Tuesday, 12 March 2013

Questions (386)

Dara Murphy

Question:

386. Deputy Dara Murphy asked the Minister for Communications, Energy and Natural Resources with regard to the roll out of high speed broadband nationally, the action being taken to improve the speed in Whitechuch, County Cork, which is densely populated and growing; and if he will make a statement on the matter. [12742/13]

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Written answers (Question to Communications)

Considerable progress has been made in recent years in both the coverage and speeds of national broadband infrastructure, with a multiplicity of commercial operators, providing services over a diverse range of technology platforms.

The Government has also undertaken a number of initiatives, including the National Broadband Scheme and the Rural Broadband Scheme, to bring basic broadband services to those parts of the country where commercial operators have been unable to offer services. The combination of private investment and State interventions means that Ireland has met the EU Commission’s Digital Agenda for Europe target of having a basic broadband service available to all areas by 2013.

In addition to consumer services, there are State-funded Metropolitan Area Networks throughout County Cork, specifically in Bantry, Blarney, Carrigaline, Charleville, Cork City, Dunmanway, Fermoy, Kanturk, Midleton, Mitchelstown, Passage West, Ringaskiddy, Skibbereen and Youghal. These networks provide high capacity fibre connectivity for businesses and telecoms operators in the region.

The Government’s National Broadband Plan, which I published in August last, aims to radically change the broadband landscape in Ireland by ensuring that high speed services of at least 30Mbps are available to all of our citizens and businesses, well in advance of the EU’s target date of 2020, and that significantly higher speeds are available to as many homes and businesses as possible.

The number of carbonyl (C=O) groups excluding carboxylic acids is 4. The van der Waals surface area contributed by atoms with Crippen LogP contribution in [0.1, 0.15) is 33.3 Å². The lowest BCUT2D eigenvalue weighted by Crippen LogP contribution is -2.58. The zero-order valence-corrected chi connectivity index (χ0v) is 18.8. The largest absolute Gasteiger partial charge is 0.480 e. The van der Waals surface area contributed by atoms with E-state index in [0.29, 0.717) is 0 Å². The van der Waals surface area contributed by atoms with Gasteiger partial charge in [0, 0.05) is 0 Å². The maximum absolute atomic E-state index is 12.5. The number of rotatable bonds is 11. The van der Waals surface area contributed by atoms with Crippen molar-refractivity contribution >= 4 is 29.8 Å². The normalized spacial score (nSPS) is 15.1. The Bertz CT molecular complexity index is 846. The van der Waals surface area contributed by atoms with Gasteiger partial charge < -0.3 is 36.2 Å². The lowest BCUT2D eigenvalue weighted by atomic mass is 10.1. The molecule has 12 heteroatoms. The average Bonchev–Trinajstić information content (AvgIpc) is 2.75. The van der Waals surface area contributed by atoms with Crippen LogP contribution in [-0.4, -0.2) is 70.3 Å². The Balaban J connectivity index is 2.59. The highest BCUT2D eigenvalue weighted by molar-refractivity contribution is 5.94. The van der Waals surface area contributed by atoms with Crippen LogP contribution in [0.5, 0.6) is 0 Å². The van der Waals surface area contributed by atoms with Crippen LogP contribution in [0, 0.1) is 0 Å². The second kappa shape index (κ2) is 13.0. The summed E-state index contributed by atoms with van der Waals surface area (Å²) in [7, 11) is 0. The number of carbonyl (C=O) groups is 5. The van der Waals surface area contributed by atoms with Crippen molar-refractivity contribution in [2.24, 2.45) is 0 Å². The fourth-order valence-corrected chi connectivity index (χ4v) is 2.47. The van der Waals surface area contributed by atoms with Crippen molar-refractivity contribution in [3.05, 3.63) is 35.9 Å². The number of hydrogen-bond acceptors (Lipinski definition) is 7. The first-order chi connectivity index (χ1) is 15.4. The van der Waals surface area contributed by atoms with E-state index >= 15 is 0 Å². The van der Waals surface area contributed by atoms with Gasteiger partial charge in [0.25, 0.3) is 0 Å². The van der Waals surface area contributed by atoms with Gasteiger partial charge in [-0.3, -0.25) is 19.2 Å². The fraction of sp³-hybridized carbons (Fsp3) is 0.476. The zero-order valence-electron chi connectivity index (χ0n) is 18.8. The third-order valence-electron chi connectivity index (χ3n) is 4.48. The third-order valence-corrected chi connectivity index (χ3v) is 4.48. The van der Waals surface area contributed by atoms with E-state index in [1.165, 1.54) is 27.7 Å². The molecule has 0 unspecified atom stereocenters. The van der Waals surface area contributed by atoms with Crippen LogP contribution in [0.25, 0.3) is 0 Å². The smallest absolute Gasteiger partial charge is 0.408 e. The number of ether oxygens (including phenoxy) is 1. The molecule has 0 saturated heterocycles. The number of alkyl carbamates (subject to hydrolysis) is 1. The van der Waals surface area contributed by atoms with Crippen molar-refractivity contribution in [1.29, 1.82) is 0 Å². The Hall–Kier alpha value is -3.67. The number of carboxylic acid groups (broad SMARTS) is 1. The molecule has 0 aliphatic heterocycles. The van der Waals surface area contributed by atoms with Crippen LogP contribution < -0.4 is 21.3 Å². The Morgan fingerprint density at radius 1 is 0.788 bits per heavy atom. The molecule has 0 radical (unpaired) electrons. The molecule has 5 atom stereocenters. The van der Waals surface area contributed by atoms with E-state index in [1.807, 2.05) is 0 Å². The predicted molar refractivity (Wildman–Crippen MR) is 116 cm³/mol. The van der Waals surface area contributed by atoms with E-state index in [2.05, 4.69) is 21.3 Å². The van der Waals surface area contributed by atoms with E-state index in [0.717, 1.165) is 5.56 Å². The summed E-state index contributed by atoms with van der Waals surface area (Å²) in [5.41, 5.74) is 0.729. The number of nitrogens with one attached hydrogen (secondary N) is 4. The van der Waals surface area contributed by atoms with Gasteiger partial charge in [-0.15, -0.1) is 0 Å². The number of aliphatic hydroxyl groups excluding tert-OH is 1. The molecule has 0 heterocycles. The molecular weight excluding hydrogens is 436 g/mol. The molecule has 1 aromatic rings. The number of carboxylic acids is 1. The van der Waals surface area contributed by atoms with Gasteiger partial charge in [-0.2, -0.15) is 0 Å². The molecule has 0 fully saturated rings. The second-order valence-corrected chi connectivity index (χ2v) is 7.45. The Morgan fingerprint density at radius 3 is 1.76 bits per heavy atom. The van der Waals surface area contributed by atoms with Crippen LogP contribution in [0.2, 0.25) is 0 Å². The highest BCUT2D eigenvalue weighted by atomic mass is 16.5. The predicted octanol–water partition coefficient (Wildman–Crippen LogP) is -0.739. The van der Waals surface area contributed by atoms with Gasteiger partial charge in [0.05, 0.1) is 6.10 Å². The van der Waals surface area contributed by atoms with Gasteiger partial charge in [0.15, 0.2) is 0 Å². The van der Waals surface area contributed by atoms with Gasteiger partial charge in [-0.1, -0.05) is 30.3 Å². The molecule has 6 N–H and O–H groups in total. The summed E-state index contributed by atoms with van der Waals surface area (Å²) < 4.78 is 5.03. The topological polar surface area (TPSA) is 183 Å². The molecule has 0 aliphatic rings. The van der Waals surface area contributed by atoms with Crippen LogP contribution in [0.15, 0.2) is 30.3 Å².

Specifically, it commits to:70Mbps to 100Mbps available from the commercial market operators to more than half of the population by 2015; at least 40Mbps, and in many cases faster speeds, to at least a further 20% and potentially as much as 35% of the population; and a minimum of 30Mbps for every remaining home and business in the country.

During the preparation of Ireland’s National Broadband Plan, the commercial market operators indicated that they expect to provide 70Mbps to 100Mbps services to 50% of the population by 2015. The commercial sector is already making these investments in high speed services, particularly in urban and semi-urban areas. The Government is also committed in the Plan to investing in areas where high speed services are not commercially viable and will not be provided by the market.

My Department is making preparations to commence a formal national mapping exercise to identify where the market is expected to succeed and fail in the delivery of high speed broadband over the coming years. This will inform the level of Government interaction that may be required and the areas that need to be targeted for a State-led investment. It will also form a critical input to an EU State Aid application in respect of any State-led intervention.

Through the implementation of the National Broadband Plan, we are committed to increasing the availability of next generation speeds significantly, with a view to ensuring that all citizens and business can participate fully in a digitally enabled society.

I would reiterate that the Government remains committed to the delivery of the speeds referred to above, to ensure that all parts of Ireland, including, Whitechurch County Cork will have at least 30Mbps connectivity.